By Jeff O’Connor
Cuba was not present at the recent Sixth Summit of the Americas, held April 14-15 in this seaside Colombian city of Cartagena, but it was the most contentious topic during the two days of debate.
The summit brought together 29 of the 34 heads of state invited. Cuba has never been invited to the summits, which technically involve all the countries that are members of the Organization of American States, or OAS, since they began in 1994 with the idea of establishing the Free Trade Area of the Americas, a plan that later fizzled.
This year, however, it was obvious in the run-up to the summit that Cuba was going to be on the agenda. And it is primary reason the leaders who attended opted against producing a final declaration.
The member nations of the Bolivarian Alliance for the Peoples of Our America, or ALBA, announced in February that they would not attend the summit if Cuba, also part of ALBA, was excluded. This led Colombian President Juan Manuel Santos to make a mad dash to Havana in March to talk with Cuban President Raúl Castro.
Santos, in the end, told Castro that he wanted to invite Cuba, but that it was not possible so late in the game. He pledged that the Cartagena gathering would be the last summit without Cuba.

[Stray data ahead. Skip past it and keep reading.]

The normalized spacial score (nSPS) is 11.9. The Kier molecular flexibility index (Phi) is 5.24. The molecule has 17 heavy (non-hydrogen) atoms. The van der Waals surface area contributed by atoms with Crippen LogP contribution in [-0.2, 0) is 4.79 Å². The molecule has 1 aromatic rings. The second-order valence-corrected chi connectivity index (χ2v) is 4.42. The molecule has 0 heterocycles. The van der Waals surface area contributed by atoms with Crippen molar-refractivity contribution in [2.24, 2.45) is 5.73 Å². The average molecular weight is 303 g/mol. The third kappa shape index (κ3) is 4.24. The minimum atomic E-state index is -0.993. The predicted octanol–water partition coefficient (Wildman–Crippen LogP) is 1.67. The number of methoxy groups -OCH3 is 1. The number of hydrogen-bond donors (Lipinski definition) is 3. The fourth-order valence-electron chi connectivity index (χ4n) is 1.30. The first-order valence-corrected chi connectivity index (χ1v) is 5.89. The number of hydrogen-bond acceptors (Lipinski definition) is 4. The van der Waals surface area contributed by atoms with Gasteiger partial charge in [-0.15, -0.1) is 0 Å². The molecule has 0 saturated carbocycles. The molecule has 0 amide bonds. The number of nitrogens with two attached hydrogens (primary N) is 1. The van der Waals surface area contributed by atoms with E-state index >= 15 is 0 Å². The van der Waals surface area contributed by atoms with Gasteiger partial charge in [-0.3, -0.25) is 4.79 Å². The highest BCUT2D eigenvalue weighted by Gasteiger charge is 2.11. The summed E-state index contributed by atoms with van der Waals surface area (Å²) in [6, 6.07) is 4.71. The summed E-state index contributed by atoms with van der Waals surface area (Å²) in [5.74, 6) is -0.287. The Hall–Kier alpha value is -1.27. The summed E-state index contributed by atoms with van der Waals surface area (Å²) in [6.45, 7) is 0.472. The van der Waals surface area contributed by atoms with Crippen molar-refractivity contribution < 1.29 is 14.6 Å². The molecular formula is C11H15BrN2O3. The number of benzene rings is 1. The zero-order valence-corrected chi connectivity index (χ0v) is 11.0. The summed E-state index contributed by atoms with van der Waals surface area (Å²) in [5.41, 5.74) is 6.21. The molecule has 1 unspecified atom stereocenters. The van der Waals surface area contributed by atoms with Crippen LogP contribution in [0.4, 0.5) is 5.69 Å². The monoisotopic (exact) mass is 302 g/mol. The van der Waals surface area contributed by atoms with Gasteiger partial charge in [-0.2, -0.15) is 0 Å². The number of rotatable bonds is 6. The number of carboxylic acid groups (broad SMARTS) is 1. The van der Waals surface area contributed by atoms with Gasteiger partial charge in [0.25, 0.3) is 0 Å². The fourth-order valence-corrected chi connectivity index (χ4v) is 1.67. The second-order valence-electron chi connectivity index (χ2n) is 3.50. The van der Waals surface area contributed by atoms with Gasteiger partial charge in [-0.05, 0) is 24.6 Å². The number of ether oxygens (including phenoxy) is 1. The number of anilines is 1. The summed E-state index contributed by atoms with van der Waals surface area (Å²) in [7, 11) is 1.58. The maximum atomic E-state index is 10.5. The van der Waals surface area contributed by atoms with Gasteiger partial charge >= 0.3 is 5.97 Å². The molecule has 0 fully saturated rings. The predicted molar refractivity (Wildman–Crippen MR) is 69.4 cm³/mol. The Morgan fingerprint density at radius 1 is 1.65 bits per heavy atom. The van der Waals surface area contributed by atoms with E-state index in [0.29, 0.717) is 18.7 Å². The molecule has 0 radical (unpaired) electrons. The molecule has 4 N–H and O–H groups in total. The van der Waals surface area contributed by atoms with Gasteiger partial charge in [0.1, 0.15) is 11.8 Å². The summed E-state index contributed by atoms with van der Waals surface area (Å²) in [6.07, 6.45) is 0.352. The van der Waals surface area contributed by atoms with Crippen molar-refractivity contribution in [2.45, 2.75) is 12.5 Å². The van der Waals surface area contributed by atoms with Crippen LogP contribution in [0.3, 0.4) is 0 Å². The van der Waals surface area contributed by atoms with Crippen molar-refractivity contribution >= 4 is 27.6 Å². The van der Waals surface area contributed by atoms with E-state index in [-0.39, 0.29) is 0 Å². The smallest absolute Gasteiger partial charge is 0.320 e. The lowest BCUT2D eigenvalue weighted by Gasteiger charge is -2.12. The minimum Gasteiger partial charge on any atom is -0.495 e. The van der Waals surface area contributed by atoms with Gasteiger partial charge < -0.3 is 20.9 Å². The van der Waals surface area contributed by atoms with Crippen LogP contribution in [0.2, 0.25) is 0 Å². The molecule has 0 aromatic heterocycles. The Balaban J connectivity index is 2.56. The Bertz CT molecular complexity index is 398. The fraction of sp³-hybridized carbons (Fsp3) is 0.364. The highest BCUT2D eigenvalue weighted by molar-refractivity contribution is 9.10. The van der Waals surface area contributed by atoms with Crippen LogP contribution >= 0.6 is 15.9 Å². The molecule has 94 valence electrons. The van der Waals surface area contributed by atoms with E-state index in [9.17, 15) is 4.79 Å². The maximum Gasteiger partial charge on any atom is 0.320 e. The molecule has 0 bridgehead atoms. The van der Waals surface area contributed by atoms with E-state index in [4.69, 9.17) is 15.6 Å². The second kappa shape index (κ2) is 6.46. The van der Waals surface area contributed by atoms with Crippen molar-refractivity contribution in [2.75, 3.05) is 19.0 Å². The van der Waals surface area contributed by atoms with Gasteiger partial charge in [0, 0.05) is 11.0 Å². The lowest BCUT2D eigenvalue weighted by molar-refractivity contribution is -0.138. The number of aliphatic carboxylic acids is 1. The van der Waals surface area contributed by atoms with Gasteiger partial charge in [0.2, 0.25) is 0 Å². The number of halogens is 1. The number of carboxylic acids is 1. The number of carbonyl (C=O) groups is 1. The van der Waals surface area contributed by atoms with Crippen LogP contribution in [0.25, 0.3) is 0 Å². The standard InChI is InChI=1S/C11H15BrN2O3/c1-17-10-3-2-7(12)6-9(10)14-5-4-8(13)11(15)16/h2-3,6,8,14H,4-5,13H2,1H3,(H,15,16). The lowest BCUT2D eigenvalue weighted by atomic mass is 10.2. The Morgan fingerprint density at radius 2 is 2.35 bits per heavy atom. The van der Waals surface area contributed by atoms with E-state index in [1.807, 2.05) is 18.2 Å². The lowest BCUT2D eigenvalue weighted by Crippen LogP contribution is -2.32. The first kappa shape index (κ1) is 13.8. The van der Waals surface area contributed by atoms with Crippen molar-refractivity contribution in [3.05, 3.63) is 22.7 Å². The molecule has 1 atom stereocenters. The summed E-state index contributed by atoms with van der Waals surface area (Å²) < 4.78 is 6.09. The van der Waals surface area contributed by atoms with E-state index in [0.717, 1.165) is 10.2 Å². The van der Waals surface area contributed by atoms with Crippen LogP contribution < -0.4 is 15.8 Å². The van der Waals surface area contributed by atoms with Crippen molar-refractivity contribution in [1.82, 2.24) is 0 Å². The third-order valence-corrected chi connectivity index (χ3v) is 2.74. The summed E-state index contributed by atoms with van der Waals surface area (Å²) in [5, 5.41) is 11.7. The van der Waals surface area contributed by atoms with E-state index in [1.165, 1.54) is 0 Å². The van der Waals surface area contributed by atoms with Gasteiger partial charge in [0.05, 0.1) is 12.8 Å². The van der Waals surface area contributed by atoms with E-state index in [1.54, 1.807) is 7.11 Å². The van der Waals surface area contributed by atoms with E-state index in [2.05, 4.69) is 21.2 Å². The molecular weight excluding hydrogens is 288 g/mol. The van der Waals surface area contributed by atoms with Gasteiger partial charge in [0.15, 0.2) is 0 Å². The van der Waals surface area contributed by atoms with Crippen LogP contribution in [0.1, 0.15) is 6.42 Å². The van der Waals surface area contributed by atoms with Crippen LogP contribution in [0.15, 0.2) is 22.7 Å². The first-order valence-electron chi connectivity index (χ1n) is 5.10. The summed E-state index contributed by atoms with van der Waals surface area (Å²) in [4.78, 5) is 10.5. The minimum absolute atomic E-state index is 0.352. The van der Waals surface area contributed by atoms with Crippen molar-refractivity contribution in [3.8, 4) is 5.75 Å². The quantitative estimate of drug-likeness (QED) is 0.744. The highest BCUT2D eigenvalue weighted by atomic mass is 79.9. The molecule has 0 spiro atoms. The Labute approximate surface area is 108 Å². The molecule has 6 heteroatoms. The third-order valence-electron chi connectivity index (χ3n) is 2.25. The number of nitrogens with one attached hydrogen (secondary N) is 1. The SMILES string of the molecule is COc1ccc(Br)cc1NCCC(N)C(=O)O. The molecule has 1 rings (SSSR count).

Sore spot on Cuba
Most leaders came on board, with the exception of Ecuadorian President Rafael Correa, who expressly stayed away from the summit in solidarity with Cuba. Nicaraguan President Daniel Ortega also stayed away, but sent his foreign minister. Two presidents, Venezuela’s Hugo Chávez and Haiti’s Michel Martelly, were absent for health reasons, and Belize’s Dean Barrow also missed the event.
Nations around the region said they would hold Santos to his word for the next summit, scheduled for 2015 in Panama.
“It is unfair for one country to block the participation of Cuba. It is like a dictatorship, with one telling 28 others what they can do,” said Bolivia President Evo Morales during a press conference April 14. “It is clear to the region that this will be the last summit if Cuba does not participate.”
During the final press conference, Santos rejected the idea that the OAS Democratic Charter prohibits Cuba from attending future summits. “One thing is the OAS and another is the organization of a summit. If the countries in the region want Cuba to be present, Cuba can participate,” he said.
Santos also rejected comments that the summit was a failure because no formal document was produced. On the contrary, he said that instead of settling on a vague document written beforehand by foreign relations ministers, the leaders decided to have a frank and open discussion on all issues.
“We demonstrated, and it was the first time in history, that in a Summit of the Americas no topics were vetoed. We talked about all issues in a respectful, but frank, way,” he said.
Drug fight in focus
The other spiny issue at the summit was the issue of drugs and how to combat illicit production and trafficking. There was a general consensus that new approaches were needed, but there were no proposals, as some reported, for legalization of drugs.